Watergate Was the Only Serious Impeachment

tags: Watergate, impeachment

Albert R. Hunt is a Bloomberg View columnist. He was formerly the executive editor of Bloomberg News, directing coverage of the Washington bureau. Hunt hosts the weekly television show "Political Capital with Al Hunt."

Bill Cohen served as an influential three-term U.S. senator, as well as secretary of defense, and is a respected global thinker. He believes his defining political moment was a summer four decades ago.

As a 33-year-old freshman Republican representative from Maine, he was a central figure in the House Judiciary Committee's vote on July 27, 1974, to impeach President Richard Nixon.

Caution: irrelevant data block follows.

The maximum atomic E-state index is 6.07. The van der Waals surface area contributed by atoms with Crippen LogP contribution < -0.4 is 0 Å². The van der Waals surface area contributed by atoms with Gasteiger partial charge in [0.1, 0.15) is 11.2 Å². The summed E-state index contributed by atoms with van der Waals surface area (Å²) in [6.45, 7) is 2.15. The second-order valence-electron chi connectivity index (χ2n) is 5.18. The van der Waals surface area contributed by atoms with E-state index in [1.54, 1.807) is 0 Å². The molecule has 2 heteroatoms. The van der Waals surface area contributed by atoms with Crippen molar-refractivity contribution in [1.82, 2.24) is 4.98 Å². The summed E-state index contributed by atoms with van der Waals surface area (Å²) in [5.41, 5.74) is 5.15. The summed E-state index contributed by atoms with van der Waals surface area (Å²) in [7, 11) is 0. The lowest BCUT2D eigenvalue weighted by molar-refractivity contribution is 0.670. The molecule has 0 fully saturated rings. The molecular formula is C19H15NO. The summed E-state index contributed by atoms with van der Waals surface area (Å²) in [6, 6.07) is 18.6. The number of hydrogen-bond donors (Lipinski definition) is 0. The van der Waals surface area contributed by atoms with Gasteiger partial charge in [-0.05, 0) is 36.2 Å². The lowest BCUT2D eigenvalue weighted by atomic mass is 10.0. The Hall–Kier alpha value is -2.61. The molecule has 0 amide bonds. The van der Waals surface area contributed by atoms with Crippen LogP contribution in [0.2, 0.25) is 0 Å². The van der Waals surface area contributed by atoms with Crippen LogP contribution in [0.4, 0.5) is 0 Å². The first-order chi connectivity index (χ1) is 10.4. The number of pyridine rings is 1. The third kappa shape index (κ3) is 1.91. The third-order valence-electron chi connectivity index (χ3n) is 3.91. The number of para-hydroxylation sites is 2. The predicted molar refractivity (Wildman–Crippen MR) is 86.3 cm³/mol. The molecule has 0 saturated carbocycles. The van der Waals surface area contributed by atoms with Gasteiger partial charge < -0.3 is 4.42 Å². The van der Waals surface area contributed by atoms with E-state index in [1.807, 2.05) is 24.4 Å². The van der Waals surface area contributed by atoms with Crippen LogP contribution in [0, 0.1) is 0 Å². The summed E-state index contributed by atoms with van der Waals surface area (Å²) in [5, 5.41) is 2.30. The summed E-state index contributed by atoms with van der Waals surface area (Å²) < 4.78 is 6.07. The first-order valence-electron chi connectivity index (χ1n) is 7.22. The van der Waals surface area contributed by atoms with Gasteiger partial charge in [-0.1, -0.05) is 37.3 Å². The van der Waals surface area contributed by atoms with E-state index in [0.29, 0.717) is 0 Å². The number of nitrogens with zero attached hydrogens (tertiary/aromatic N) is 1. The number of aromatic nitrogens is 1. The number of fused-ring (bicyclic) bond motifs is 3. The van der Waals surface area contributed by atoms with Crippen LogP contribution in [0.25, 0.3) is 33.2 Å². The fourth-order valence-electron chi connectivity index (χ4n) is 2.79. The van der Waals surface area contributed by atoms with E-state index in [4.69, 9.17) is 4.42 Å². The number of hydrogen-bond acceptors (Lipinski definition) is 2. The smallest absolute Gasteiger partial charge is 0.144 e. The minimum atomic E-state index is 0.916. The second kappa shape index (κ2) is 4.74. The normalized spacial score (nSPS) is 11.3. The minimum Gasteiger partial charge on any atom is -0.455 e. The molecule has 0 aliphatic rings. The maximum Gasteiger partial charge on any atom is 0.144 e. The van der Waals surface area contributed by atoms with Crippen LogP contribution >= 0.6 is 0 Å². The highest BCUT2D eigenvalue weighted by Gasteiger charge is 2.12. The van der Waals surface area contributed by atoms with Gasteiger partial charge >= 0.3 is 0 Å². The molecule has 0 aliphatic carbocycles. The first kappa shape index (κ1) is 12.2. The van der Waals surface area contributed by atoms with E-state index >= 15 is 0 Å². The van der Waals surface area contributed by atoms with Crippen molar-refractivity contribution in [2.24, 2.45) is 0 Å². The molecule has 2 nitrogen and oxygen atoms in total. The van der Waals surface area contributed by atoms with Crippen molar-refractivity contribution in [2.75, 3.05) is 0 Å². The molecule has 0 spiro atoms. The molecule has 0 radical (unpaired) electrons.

It was one of the most important and high-minded deliberations in congressional history. Unfortunately, it failed to become a model for subsequent actions. The impeachment of President Bill Clinton and the calls to do so for George W. Bush and now Barack Obama are petty and frivolous by comparison.

Cohen recalls members struggling with the impeachment standard of "high crimes and misdemeanors." As with Elizabeth Drew's compelling 1975 account, “Washington Journal: Reporting Watergate and Richard Nixon’s Downfall,” which was recently reissued, Cohen's recollections are a reminder that American politicians can rise and respond to crises.

Cohen, who ignored advice in 1972 not to go on the Judiciary Committee because "it doesn't do anything," notes that lawmakers were devoid of precedents -- and could look only to English law and the politically tainted effort to impeach President Andrew Johnson more than a century earlier...

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